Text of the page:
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On one level, it makes sense for Export Development Canada to be lending Germany's Volkswagen AG $525-million to help it build auto assembly plants in the southern U.S. and Mexico.

Ottawa's export lender says these kinds of loans are a proven way to "open doors" for Canadian exporters – in this case, helping parts makers join Volkswagen's supply chain. Auto production is migrating, and EDC says its job is to help Canadian companies go where the business is in the world.

"Growth today is looking different than it did 10 or 15 years ago, and that's a fact," explained Carl Burlock, an EDC senior vice-president. "What we can do is help companies with the opportunities where they are now."

And yet seen through the lens of a Canadian auto worker, it probably seems like a raw deal.

Why would the federal government encourage foreign auto makers to build plants in Mexico or the southern U.S. when this country is in a desperate fight to keep the dwindling auto investment it has?

This week's federal budget earmarked $100-million to help auto parts makers develop new products.

But there was no hint of support for auto assembly plants. Many industry experts have warned repeatedly that without more government help, vehicle production will continue to wither in Canada.

Toyota Motor Corp. announced last week that it's moving production of the popular Corolla from Cambridge, Ont., to a new plant in Mexico. Toyota insists it will reinvest hundreds of millions of dollars to convert its Canadian plants to make larger, pricier vehicles.

General Motors of Canada Ltd. is closing one of its two assembly plants in Oshawa, Ont., next year, and the future of the other one is unclear because the company hasn't yet assigned it a new model to make.

There are also persistent worries about production of Chrysler vehicles in Brampton, Ont.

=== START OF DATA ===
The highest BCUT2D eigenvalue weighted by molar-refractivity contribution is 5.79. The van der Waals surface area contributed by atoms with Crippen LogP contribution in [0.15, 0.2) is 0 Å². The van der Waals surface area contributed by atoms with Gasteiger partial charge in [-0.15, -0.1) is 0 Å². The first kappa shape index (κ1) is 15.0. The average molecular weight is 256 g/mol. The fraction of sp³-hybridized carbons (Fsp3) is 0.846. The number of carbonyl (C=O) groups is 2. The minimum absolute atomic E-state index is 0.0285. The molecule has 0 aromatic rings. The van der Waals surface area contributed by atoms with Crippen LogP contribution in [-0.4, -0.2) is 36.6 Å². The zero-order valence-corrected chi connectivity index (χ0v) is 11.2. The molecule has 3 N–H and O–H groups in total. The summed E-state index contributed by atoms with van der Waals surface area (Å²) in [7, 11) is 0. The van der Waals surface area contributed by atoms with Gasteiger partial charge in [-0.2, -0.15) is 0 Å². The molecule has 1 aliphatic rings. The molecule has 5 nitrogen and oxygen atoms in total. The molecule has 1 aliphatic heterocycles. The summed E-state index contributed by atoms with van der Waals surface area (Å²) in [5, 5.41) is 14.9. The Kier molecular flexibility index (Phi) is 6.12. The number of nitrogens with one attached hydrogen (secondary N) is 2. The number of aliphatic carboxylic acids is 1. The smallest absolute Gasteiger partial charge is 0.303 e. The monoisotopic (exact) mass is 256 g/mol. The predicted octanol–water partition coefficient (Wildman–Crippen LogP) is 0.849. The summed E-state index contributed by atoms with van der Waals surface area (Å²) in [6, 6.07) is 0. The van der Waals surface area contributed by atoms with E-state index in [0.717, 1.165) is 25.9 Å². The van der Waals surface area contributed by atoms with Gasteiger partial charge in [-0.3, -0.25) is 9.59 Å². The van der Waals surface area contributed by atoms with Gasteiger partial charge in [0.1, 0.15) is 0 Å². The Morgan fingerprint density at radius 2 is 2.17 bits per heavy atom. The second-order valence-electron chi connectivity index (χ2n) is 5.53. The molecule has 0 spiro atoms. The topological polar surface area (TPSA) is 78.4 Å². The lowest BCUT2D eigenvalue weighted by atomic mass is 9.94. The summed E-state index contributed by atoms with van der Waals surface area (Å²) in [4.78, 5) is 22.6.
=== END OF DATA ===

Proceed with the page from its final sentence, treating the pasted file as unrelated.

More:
There is investment in Canada, but it's mainly focused on retooling and extending the life of older plants. The country is losing the race to get new production.

The investment trend is decidedly not in Canada's favour. In 2014, the world's auto makers announced $24.1-billion worth of investment on new vehicle production capacity, and none of it was in Canada. Indeed, last year marked the fourth year in the past five that Canada has been shut out, according to an annual study by the Office of Automotive and Vehicle Research at the University of Windsor's Odette School of Business and the Automotive Parts Manufacturers' Association of Canada (APMAC). Since 2011, the industry has announced seven new assembly plants in Mexico.

The parts industry is also moving south, to be closer to where vehicles are assembled. As The Globe and Mail's Greg Keenan reported in February, Canada's Magna International Inc. now operates 29 plants in Mexico, employing 24,050 people – more than in any other country where the company makes parts.

The EDC says the loans it's making to Volkswagen, and to BMW last year, will help Canadian parts makers join global supply chains. But there is no guarantee the strategy will create many new jobs or generate investment at home.

Indeed, Ottawa is actively helping auto-parts makers set up shop in Mexico. In February, EDC joined the federal Trade Department to host an online "webinar" to help suppliers invest in Mexico.

The industry in Canada is in survival mode. And selling to Volkswagen, BMW or Honda in Mexico is better than not selling anything to anyone.

With its latest plan to help parts makers innovate, Ottawa presumably hopes this country can retain production, a vibrant research-and-development base, along with thousands of high-paying jobs.

But with less vehicle assembly in Canada and a dearth of new investment, the pressure for parts makers to follow the southward migration is intense. Canada has fewer free-trade deals in place than Mexico, and it's unwilling to offer many of the same financial incentives to attract new factories.

Why, one wonders, would Ottawa use its limited resources to encourage the industry's migration, rather than find a way to stem it?

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